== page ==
K.M. Weiland and Go Teen Writers, to pick up helpful community with other writers. But this year I wanted to delve into more books about the writing craft, so I picked up James Scott Bell's The Art of War for Writers, after a glowing recommendation from a friend. It made for an enjoyable day's reading while working election polls.
Based off Sun Tzu's war tactic quotes, James Scott Bell puts together a classy volume of writing advice. He divides it into three sections: Reconnaissance (the mental disciplines required in writing), Tactics (tips on the craft itself) and Strategy (navigating the publishing industry). The basic common sense is surprising in its simplicity, but remarkably refreshing as well. It's written in a conversational style, like a one-on-one meeting you might experience at a writer's conference. A fast read, with some snazzy binding layout, it provides writers with the best of battle advice: that which is clear, and that which is necessary.
To be honest, I don't know if it would have helped me to read writing advice sooner or not. I picked apart what I liked in literature simply by reading good books and writing blog reviews. Then I wrote a story I liked. But I view writing advice as taking your weapon to a sharpening stone, or cleaning your gun. It gives you the encouragement of knowing you're on the right track, and provides a fresh round of ammunition for the next stage of the writing journey.
My favorite part was how short each chapter was--most of them being 2 or 3 5x7 pages. Easy to get through, boiled down to the cleanest, most pithy advice Bell could muster. Whether you're a mother, a student, or simply a busy stay-at-home daughter, that makes for easy read. :) I enjoyed going through a section and then thinking about it as I attended to other duties.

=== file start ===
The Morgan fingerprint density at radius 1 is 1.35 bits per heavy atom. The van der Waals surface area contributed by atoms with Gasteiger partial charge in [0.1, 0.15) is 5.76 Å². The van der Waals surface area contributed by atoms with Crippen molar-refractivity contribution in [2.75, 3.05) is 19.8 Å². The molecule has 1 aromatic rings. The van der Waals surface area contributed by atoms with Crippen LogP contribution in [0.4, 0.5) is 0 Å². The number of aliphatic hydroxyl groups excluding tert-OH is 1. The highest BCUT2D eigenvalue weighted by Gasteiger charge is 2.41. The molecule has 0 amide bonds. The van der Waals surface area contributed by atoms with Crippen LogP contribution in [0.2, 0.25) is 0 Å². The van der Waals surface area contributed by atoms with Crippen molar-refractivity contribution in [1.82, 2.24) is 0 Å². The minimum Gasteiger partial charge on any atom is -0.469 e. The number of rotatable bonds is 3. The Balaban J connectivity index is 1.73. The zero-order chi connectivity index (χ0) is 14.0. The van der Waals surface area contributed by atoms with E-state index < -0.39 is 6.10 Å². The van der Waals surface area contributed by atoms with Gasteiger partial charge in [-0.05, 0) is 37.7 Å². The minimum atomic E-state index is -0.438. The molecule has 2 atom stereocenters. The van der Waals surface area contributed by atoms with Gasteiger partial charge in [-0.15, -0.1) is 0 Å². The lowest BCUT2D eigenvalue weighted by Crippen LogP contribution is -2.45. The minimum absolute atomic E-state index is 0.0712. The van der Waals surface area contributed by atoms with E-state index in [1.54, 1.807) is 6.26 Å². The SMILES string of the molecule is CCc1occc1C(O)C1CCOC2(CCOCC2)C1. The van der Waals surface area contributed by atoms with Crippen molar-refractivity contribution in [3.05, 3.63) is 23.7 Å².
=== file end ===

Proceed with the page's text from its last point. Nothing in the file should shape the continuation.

The best exercise was in section 21 when Bell has you take a few of the movies and books that have impacted you most deeply and pick apart the elements that you are passionate about. Including one or more of these elements in each project, he says, adds a deeper level to any book you take on. To keep a high quality of writing, he encourages readers to scan over this list every so often, to make sure they're not getting off track with their main vision. I found that passion points for me were justice, mercy, passion, perseverance, suffering, friendship, and heroes that set my soul on fire.
Another encouraging light bulb moment was in section 29, where he discusses making improvements outside your comfort zone. Sometimes, to really make a character pop off the page (especially for an introverted writer) you have to write their actions and thoughts more explicitly than you yourself would prefer. Bell encouraged writers to delve deeper into the emotions of the character and write it out clearly and vulnerably on paper. I found that to be a rewarding exercise in my last War of Loyalties rewrite. As Bell says, you can always scale it back later. A couple of times I did--but most times I ended up with a scene much better than the original, because I pushed myself.
One of my biggest insecurities was how my writing day looked like--if it was normal and efficient enough. In section 76, Bell collected a 'typical writing day' from a variety of successful authors, and it helped to see that mine really wasn't much different than theirs--especially during the editing stage, when it's basically scarf pizza, sleep, and walk around like a zombie.
Some of it is basic methodology that I had knocking around in my head but never bothered to put into words. This book is crisp, reassuring, and avoids writing fads (the biggest detriment to young writers). It gives experienced advice to avoid the worst tactics and pitfalls in the war of words. I highly enjoyed it, and recommend it to any of my writing friends.